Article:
АвторAuthor: Olena Romanenko | Translation: Nataliia Zadorozhna
30 August 2022
Alina Vysotska is not just a woman with cerebral palsy, but also a director, poet and an experienced volunteer. She stayed in Kyiv for a month waiting for the end of the war, but was forced to leave. She told the “Monologues of the war” how she managed to escape from the war zone.
“On February 23, a friend from Kharkiv, who moved to New York a long time ago, called me and said that in America everyone is talking about the invasion of russia. She asked me how we are doing and how possible it is, according to my predictions.
We discussed this situation for a long time and due to the big time difference, I practically did not get a wink of sleep until the morning of February 24.
As soon as I fell asleep, I was woken up by a phone call, my daughter asked: Mom, are you alive? The war has started! Then a friend called me and told me to come to her place so I wouldn’t be alone. She had a salon, and a bathhouse in the basement. The first three days, which were the most difficult, she took me to this basement – bathhouse. On the fourth day, it became completely unbearable, sitting in a bunker without windows, constantly reading the news and doing nothing.
So, I decided to go back home. I lived in Kyiv, on the left bank of the river, on the first floor of a 12-storey building in an apartment with an extension that practically does not let in any sunlight.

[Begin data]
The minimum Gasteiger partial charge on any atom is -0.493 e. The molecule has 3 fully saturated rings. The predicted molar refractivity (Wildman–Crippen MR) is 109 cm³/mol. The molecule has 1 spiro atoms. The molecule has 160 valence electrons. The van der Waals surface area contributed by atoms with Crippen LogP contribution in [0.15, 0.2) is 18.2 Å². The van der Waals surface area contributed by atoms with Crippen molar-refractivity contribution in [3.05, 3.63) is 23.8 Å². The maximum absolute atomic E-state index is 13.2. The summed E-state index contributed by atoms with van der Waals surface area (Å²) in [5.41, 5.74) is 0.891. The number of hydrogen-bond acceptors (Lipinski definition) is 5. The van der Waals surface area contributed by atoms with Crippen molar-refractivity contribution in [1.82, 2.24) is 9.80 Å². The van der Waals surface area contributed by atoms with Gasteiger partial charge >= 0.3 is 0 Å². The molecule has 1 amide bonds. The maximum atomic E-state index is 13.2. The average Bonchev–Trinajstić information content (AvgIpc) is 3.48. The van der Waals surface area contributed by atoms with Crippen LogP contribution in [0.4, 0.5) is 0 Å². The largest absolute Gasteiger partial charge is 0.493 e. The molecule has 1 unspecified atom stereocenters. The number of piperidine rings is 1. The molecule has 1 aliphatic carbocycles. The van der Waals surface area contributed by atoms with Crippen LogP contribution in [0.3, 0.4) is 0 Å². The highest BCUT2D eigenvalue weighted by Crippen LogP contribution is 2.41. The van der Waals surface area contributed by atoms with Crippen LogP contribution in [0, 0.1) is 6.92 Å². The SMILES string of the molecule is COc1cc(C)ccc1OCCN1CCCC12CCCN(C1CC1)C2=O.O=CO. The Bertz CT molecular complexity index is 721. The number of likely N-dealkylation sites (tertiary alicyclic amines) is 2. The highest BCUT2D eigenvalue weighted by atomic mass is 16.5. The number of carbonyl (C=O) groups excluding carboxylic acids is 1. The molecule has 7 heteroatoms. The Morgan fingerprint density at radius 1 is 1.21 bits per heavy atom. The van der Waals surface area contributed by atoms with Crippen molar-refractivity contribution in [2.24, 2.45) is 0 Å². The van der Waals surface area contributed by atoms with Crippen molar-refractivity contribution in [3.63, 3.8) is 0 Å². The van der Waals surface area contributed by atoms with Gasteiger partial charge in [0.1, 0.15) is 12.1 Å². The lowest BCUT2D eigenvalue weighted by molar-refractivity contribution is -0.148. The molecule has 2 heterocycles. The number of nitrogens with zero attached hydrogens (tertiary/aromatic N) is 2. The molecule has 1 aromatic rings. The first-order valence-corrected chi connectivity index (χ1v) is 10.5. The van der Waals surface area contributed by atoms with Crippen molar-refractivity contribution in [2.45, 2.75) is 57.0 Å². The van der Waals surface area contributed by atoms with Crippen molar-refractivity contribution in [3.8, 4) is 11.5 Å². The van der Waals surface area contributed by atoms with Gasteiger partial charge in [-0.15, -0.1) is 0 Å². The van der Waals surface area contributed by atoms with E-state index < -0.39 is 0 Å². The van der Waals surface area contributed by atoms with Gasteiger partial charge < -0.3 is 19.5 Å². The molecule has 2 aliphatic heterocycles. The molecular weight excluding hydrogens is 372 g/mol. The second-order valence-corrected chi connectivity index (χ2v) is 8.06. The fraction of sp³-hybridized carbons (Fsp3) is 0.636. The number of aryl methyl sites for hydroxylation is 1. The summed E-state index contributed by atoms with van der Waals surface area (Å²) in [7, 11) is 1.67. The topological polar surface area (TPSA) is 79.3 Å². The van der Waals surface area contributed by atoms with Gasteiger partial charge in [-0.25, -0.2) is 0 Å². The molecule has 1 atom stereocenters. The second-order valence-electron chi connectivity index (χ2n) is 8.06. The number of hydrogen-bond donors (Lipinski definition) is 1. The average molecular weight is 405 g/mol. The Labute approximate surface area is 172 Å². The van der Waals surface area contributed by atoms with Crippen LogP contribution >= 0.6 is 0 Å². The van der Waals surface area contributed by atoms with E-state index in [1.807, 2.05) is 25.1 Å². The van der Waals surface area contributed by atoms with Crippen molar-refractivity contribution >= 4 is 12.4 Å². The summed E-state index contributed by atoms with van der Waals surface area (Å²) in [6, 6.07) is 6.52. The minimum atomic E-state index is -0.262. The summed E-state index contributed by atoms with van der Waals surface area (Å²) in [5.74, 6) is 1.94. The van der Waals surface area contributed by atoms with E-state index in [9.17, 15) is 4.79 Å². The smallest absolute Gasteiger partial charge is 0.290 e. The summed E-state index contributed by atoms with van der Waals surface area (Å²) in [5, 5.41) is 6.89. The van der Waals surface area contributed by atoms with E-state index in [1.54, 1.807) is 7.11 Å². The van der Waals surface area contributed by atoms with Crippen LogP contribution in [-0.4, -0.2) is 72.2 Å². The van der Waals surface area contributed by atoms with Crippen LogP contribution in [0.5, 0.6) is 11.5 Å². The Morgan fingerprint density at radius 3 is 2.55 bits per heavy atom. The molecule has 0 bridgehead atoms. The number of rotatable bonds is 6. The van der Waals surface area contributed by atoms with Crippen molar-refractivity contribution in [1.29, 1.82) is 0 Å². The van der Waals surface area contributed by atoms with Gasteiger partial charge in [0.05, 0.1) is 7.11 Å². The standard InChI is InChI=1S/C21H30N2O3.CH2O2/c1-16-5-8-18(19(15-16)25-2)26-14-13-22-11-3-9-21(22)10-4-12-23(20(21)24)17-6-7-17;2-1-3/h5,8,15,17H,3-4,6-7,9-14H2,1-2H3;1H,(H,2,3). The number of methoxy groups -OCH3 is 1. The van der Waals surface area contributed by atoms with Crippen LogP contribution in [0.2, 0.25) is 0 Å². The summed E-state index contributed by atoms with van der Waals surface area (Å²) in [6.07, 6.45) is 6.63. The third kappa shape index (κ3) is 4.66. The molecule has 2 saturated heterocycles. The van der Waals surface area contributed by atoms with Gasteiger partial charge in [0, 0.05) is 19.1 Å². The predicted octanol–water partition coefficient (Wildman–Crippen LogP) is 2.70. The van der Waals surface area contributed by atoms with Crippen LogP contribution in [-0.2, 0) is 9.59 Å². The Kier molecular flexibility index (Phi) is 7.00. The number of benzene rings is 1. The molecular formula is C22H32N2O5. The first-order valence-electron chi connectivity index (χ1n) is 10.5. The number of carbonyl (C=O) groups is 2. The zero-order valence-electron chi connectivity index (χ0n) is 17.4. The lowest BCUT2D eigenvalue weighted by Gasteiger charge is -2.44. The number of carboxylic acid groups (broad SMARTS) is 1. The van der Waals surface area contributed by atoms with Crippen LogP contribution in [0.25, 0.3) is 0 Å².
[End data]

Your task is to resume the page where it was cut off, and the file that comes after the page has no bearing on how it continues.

I was met at the entrance by the residents of my house with children, who told me that for four days they had been constantly going down to the basement, where it was very damp, cold and dark. I invited them to come to my tambour so as not to injure the children.
Every day there were more and more children, so I decided to entertain them somehow. I also have a cellar in my apartment. We played detectives and pirates, rehearsed how to go down into dungeons and looked for treasure. The scariest thing was seeing the stress the children were under and not being able to help in any way.I was doing everything I could to somehow help them.
We lived this way until March 7, everyone hoped that the war would end soon. But then the neighbors started leaving with their children and I got scared.
My daughter, together with her children, lives in Obukhiv. Every day she sent me pictures of children hiding in the bathroom during air raids. On the night of March 7, I felt strong tremors from explosions that were not far away and decided that I had to leave the city. I was very scared and hid with my head under the blanket, hoping that they wouldn’t catch me that way. I didn’t act like that even when I was a child, but at that time I was completely defenseless.
I have been walking with a cane for many years, and I also have many concomitant diseases that often require emergency care. In the morning, a friend from America called me and said: “Alia, why are you sitting? Whoever comes there to defend or attack us, you will not escape far with your health. You create a lot of problems yourself.”
I realized that when I had another heart attack and the ambulance couldn’t get there. Neighbors saved me and then during the whole week they came to help me and asked about my condition. I understood that people are already having a hard time, and I decided not to add more anxiety by my presence.